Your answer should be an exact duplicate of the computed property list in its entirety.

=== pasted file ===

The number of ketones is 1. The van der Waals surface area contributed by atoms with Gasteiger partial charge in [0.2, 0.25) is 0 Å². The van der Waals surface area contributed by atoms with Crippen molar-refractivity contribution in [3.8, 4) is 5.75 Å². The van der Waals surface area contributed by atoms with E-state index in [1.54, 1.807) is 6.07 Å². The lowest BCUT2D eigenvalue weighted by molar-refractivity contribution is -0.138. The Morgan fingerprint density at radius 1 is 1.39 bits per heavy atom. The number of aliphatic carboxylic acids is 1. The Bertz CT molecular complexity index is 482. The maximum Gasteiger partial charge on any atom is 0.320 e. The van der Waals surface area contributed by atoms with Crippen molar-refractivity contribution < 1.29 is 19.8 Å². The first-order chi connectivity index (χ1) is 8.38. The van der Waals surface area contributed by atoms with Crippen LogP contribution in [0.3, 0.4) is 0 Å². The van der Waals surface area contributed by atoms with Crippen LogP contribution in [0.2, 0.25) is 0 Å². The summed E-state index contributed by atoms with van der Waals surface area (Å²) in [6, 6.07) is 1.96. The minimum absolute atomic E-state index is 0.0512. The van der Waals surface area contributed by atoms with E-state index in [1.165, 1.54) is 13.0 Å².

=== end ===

The number of ketones is 1. The van der Waals surface area contributed by atoms with Gasteiger partial charge in [0.2, 0.25) is 0 Å². The van der Waals surface area contributed by atoms with Crippen molar-refractivity contribution in [3.8, 4) is 5.75 Å². The van der Waals surface area contributed by atoms with E-state index in [1.54, 1.807) is 6.07 Å². The lowest BCUT2D eigenvalue weighted by molar-refractivity contribution is -0.138. The Morgan fingerprint density at radius 1 is 1.39 bits per heavy atom. The number of aliphatic carboxylic acids is 1. The Bertz CT molecular complexity index is 482. The maximum Gasteiger partial charge on any atom is 0.320 e. The van der Waals surface area contributed by atoms with Crippen molar-refractivity contribution < 1.29 is 19.8 Å². The first-order chi connectivity index (χ1) is 8.38. The van der Waals surface area contributed by atoms with Crippen LogP contribution in [0.3, 0.4) is 0 Å². The van der Waals surface area contributed by atoms with Crippen LogP contribution in [0.2, 0.25) is 0 Å². The summed E-state index contributed by atoms with van der Waals surface area (Å²) in [6, 6.07) is 1.96. The minimum absolute atomic E-state index is 0.0512. The van der Waals surface area contributed by atoms with E-state index in [1.165, 1.54) is 13.0 Å².